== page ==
Women And Stroke

Stroke is the third leading cause of death in Canada and the tenth largest contributor to disability-adjusted life years (the number of years lost due to ill-health, disability or early death).

Stroke can happen to anyone, at any age. Yet stroke disproportionately affects women. Sadly, more women die of stroke than men, women have worse outcomes after stroke, more women are living with the effects of stroke and women face more challenges as they recover.

What is a stroke and what causes it?

A stroke is a sudden loss of brain function caused by a brain blood vessel blockage (ischemic stroke) or rupture (hemorrhagic stroke). In either case, parts of the brain become damaged or die. Symptoms of a stroke can include weakness or loss of sensation (often on one side of the body), confusion or difficulty speaking, vision difficulties, headache or loss of coordination and balance. The onset of these symptoms is typically sudden. The symptoms or subsequent complications of a stroke can persist and impact one’s quality of life.

What causes a stroke?

Ischemic strokes and hemorrhagic strokes can happen for many reasons. Ischemic strokes usually happen because of blood clots. These can happen for various reasons, such as:

  • Atherosclerosis (a narrowing of the arteries caused by a buildup of plaque)
  • Clotting disorders.
  • Atrial fibrillation (especially when it happens due to sleep apnea).
  • Heart defects (atrial septal defect or ventricular septal defect).
  • Microvascular ischemic disease (which can block smaller blood vessels in your brain).

Hemorrhagic strokes can happen for several reasons also, including:

  • High blood pressure, especially when you have it for a long time, when it’s very high, or both.
  • Brain aneurysms can sometimes lead to hemorrhagic strokes.
  • Brain tumors (including cancer).
  • Diseases that weaken or cause unusual changes in blood vessels in your brain, such as moyamoya disease.

How stroke affect women differently

Women and men share most of the same risk factors for stroke, such as health conditions like high blood pressure, high cholesterol, diabetes and atrial fibrillation (irregular heartbeat). Some lifestyle factors such as smoking and inactivity can also raise the risk of a stroke. However, there are other risk factors specific to women, such as:

Contraception (the pill)
Using the combined oral contraceptive pill (combi pill) is linked to a small increase in risk of stroke and blood clots for some people.

When you are being prescribed contraception, you should be checked for any risk factors like having a history of blood clots or stroke, having high blood pressure, being a smoker, or being very overweight. You should be given advice about your options and what is safe for you.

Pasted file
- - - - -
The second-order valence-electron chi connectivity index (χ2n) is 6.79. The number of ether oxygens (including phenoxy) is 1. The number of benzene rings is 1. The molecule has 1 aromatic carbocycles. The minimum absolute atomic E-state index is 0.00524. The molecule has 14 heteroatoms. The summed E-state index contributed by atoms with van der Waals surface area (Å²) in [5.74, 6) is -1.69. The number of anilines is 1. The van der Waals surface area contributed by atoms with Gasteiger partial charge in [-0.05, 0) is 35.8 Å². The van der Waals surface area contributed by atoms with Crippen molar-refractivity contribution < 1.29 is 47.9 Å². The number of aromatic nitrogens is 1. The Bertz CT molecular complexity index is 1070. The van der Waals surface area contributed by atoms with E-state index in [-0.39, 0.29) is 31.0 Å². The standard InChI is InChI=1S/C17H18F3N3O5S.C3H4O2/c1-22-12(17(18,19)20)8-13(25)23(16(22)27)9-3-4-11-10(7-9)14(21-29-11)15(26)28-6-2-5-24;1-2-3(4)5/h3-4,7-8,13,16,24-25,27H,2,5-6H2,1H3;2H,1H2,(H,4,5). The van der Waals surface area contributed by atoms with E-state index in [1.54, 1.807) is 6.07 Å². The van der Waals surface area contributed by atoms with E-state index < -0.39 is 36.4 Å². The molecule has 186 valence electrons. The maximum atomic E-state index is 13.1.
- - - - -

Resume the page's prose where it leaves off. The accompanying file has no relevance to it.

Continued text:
Pregnancy and stroke
Stroke is rare among pregnant women, but pregnancy and childbirth do increase your risk of a stroke. During pregnancy, regular blood pressure checks can spot the signs of preeclampsia, which is a condition that can increase the risk of a stroke.

Migraine
Migraine affects more women than men, and although it is not a direct cause of stroke, it’s linked with an increased risk if you have migraine with aura. Although the added risk is small, it means you might not be able to use the pill or some types of HRT.

Lupus and SLE
Lupus is an autoimmune condition affecting the skin and joints, causing pain, fatigue and sometimes kidney damage. The severe form is called systemic lupus erythematosus (SLE).

Several studies also suggest that women may be treated less aggressively for primary and secondary stroke prevention and acute stroke compared with men. In general, women also have higher rates of depression and lower quality of life than men and are more likely to require assistance after a stroke, even when controlling for factors such as age and premorbid function.

How women can prevent a stroke

It’s not possible to completely prevent strokes because some things that increase your risk of the condition cannot be changed.

These include:

  • age – you’re more likely to have a stroke if you’re over 55, although about 1 in 4 strokes happen to younger people
  • family history – if a close relative (parent, grandparent, brother or sister) has had a stroke, your risk is likely to be higher
  • ethnicity – if you’re of south Asian or African descent, your risk of stroke is higher, partly because rates of diabetes and high blood pressure are higher in these groups
  • your medical history – if you have previously had a stroke, transient ischaemic attack (TIA) or heart attack, your risk of stroke is higher

It’s possible to significantly reduce your risk of having a stroke by making lifestyle changes to avoid problems such as atherosclerosis and high blood pressure. Additionally, getting a stroke risk screening is a great way to proactively measure your probability of getting a stroke in the future.

InvestMed allows you to choose between a risk specific stroke screening package or a comprehensive screening package designed to meet the individual needs of all our patients in BC and Calgary. Each package includes a comprehensive 1 hour physical exam and 1 hour review of results with recommendations to achieve optimal health. Call us at 236.766.0997 or online now to learn more.

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